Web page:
Gestational Trophoblast Disease

  • Bradley Bigelow

Abstract

The somewhat awkward title of this final chaper on placental pathology is a reflection of the age-old difficulty in understanding the pathogenesis and predicting the behavior of a very fascinating group of gestational abnormalities. Three conditions are included: hydatidiform mole, invasive mole (chorioadenoma destruens), and choriocarcinoma. They run the gamut from degenerative to neoplastic processes. Although connecting links between them are demonstrable, both in clinical situations and in the laboratory, the unpredictability persists despite years of observation and analysis.

Keywords

Hydatidiform Mole Gestational Trophoblast Disease Molar Pregnancy Trophoblastic Tumor Gestational Type 
These keywords were added by machine and not by the authors. This process is experimental and the keywords may be updated as the learning algorithm improves.

Preview

Unable to display preview. Download preview PDF.

Unable to display preview. Download preview PDF.

References

  1. 1.
    Bagshawe, K. D. Trophoblastic tumors. Chemotherapy and development. Br. Med. J. 2: 1303, 1963.CrossRefGoogle Scholar
  2. 2.
    Bagshawe, K. D. Hydatidiform mole and choriocarcinoma. Br. Med. J. 1: 1509, 1966.CrossRefGoogle Scholar
  3. 3.
    Barkla, P. C. Hydatidiform mole and chorioepithelioma. J. Obstet. Gynaecol. Br. Emp. 62: 239, 1955.CrossRefGoogle Scholar
  4. 4.
    Bore11, U. Hydatidiform mole diagnosed by pelvic angiography. Acta. Radiol. 56: 113, 1961.CrossRefGoogle Scholar
  5. 5.
    Brewer, J. I., and Gerbie, A. B. Early development of choriocarcinoma. Am. J. Obstet. Gynecol. 94: 692, 1966.Google Scholar
  6. 6.
    Cockshott, W. P., Evans, K. T. E., and De V. Hendrikse, J. P. Arteriography of trophoblastic tumors. Clin. Radiol. 15: 1, 1964.CrossRefGoogle Scholar
  7. 7.
    Coppleson, M. Hydatidiform mole and its complications. J. Obstet. Gynaecol. Br. Emp. 65: 238, 1958.CrossRefGoogle Scholar
  8. 8.
    Corscaden, J. A., and Shettles, L. B. Hydatidiform mole and choriocarcinoma. Bull. Sloane Hosp. Women 5: 41, 1959.Google Scholar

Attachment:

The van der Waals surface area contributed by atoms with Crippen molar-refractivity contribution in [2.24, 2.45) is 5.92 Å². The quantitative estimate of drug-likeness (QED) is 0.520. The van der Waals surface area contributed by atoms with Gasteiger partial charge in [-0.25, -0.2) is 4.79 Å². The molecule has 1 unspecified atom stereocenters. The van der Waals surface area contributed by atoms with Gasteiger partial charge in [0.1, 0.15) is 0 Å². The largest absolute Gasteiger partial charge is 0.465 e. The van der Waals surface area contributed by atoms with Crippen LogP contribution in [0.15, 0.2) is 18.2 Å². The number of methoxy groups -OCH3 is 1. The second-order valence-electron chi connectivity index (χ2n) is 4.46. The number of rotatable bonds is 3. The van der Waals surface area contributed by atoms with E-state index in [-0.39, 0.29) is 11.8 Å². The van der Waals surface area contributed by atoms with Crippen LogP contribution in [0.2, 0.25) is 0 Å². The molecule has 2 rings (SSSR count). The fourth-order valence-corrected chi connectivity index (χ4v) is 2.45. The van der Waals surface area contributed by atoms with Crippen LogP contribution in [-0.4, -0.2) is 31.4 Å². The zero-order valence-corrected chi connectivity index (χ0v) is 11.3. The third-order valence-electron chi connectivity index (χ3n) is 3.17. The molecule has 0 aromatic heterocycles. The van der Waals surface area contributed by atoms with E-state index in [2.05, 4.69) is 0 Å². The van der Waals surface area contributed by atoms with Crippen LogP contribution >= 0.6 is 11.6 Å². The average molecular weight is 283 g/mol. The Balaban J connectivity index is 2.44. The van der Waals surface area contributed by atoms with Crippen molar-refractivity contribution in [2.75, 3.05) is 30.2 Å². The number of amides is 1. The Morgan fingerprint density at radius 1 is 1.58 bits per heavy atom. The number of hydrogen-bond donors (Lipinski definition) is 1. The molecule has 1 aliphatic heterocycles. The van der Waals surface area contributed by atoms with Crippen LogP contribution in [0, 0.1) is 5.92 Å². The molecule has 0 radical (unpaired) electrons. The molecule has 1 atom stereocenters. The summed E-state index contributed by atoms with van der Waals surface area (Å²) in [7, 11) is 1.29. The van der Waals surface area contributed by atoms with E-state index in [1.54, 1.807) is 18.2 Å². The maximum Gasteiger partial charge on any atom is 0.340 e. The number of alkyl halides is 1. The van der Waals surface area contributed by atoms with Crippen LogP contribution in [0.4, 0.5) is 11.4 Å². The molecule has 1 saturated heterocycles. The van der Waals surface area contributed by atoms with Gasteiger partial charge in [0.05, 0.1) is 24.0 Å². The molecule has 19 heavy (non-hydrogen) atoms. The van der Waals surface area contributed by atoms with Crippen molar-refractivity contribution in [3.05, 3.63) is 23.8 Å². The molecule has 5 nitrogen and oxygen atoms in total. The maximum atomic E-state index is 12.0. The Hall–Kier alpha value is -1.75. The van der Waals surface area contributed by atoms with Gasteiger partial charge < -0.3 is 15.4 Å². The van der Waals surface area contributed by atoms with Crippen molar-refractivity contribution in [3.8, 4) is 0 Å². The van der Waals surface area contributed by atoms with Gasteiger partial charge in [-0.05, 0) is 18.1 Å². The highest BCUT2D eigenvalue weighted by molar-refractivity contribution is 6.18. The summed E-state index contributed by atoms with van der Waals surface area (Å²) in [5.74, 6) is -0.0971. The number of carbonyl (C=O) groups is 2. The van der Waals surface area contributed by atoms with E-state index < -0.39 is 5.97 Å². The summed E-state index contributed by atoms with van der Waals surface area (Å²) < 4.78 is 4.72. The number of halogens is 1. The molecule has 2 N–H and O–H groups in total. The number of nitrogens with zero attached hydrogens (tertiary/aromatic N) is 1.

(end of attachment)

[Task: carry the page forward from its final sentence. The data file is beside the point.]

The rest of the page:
9. 9.
    Donald, I., and Brown, T. G. Localization using physical devices, radioisotopes and radiologic methods. I. Demonstration of tissue interfaces within the body by ultrasonic echo sounding Br. J. Radiol. 34: 539, 1961.Google Scholar
  10. 10.
    Douglas, G. W. The diagnosis and management of hydatidiform mole. Surg. Clin. North Am. 37: 379, 1957.PubMedGoogle Scholar
  11. 11.
    Douglas, G. W. Malignant change in trophoblastic tumors. Am. J. Obstet. Gynecol. 84: 884, 1962.Google Scholar
  12. 12.
    Editorial: The fetus as a homograft. Lancet II: 535, 1975.Google Scholar
  13. 13.
    Girouard, D. P., Barclay, D. L., and Collins, C. G. Hyperreactio luteinalis. Obstet. Gynecol. 23: 513, 1964.Google Scholar
  14. 14.
    Goldstein, D. P., and Kosasa, T. S. The subunit radioimmunoassay for HCG-Clinical application, in M. L. Taymor and T. H. Green, Jr., eds.: Progress in Gynecology. Grune and Stratton, 1975, Vol. VI, pp. 145–184.Google Scholar
  15. 15.
    Grady, H. G. Hydatidiform mole and choriocarcinoma. Ann. N.Y. Acad. Sci. 75: 565, 1959.Google Scholar
  16. 16.
    Green, R. R. Chorioadenoma destruens. Ann. N.Y. Acad. Sci. 80: 143, 1959.CrossRefGoogle Scholar
  17. 17.
    Harper, W. F., and McVicar, J. Hydatidiform mole and pregnancy diagnosed by sonar. Br. Med. J. 2: 1178, 1963.CrossRefGoogle Scholar
  18. 18.
    Hertig, A. T., and Edmonds, H. W. Genesis of hydatidiform mole. Arch. Pathol. 30: 260, 1940.Google Scholar
  19. 19.
    Hertig, A. T., and Mansell, H. Tumors of the female sex organs. Part I. Hydatidiform mole and choriocarcinoma. Washington, D.C., Armed Forces Institute of Pathology, 1956.Google Scholar
  20. 20.
    Hertig, A. T., and Sheldon, W. H. Hydatidiform mole-A pathologico-clinical correlation of 200 cases. Am. J. Obstet. Gynecol. 53: 1, 1947.Google Scholar
  21. 21.
    Hilgers, R. D., and Lewis, J. L. Jr. Gestational trophoblastic neoplasms. Gynecol. Oncol. 2: 460, 1974.PubMedCrossRefGoogle Scholar
  22. 22.
    Jones, W. B., and Lauersen, N. H. Hydatidiform mole with coexistent fetus. Am. J. Obstet. Gynecol. 122: 267, 1975.Google Scholar
  23. 23.
    Klingen, H. P. Points from the discussion in W. M. Davidson and D. R. Smith, eds.: Human Chromosomal Abnormalities. Proceedings. London, 1959. London Staples Press, 1961, p. 130.Google Scholar
  24. 24.
    Klingen, H. P., and Atkin, N. B. Sex chromatin studies on hydatidiform moles. Hum. Chromosome Newsletter 3: 18, 1961.Google Scholar
  25. 25.
    Li, M. C., Hertz, R., and Spencer, D. B. Effect of methotrexate therapy upon choriocarcinoma and chorioadenoma. Proc. Soc. Exp. Biol. Med. 93: 361, 1956.PubMedGoogle Scholar
  26. 26.
    McVicar, J. Illustrative examples of ultrasonic echograms. Proc. R. Soc. Med. 55: 638, 1962.Google Scholar
  27. 27.
    Meyer, A. W. Hydatidiform degeneration in tubal pregnancy. Surg. Gynecol. Obstet. 28: 293, 1919.Google Scholar
  28. 28.
    Nilsson, L. Hydatidiform degeneration in aborted ova. A histopathologic and clinical study. Acta Obstet. Gynecol. Scand. 36 (Suppl. 7): 1, 1957.Google Scholar
  29. 29.
    Ober, W. B., Edgcomb, J. H., and Price, E. B. The pathology of choriocarcinoma. Ann. N.Y. Acad. Sci. 172: 299, 1971.Google Scholar
  30. 30.
    Park, W. W. Choriocarcinoma. A Study of Its Pathology. Philadelphia, F. A. Davis Co., 1971.Google Scholar
  31. 31.
    Szulman, A. E. Chromosomal aberrations in spontaneous human abortions. N. Engl. J. Med. 272: 811, 1965.Google Scholar

Copyright information

© Springer Science+Business Media New York 1977

Authors and Affiliations

  • Bradley Bigelow

There are no affiliations available

Personalised recommendations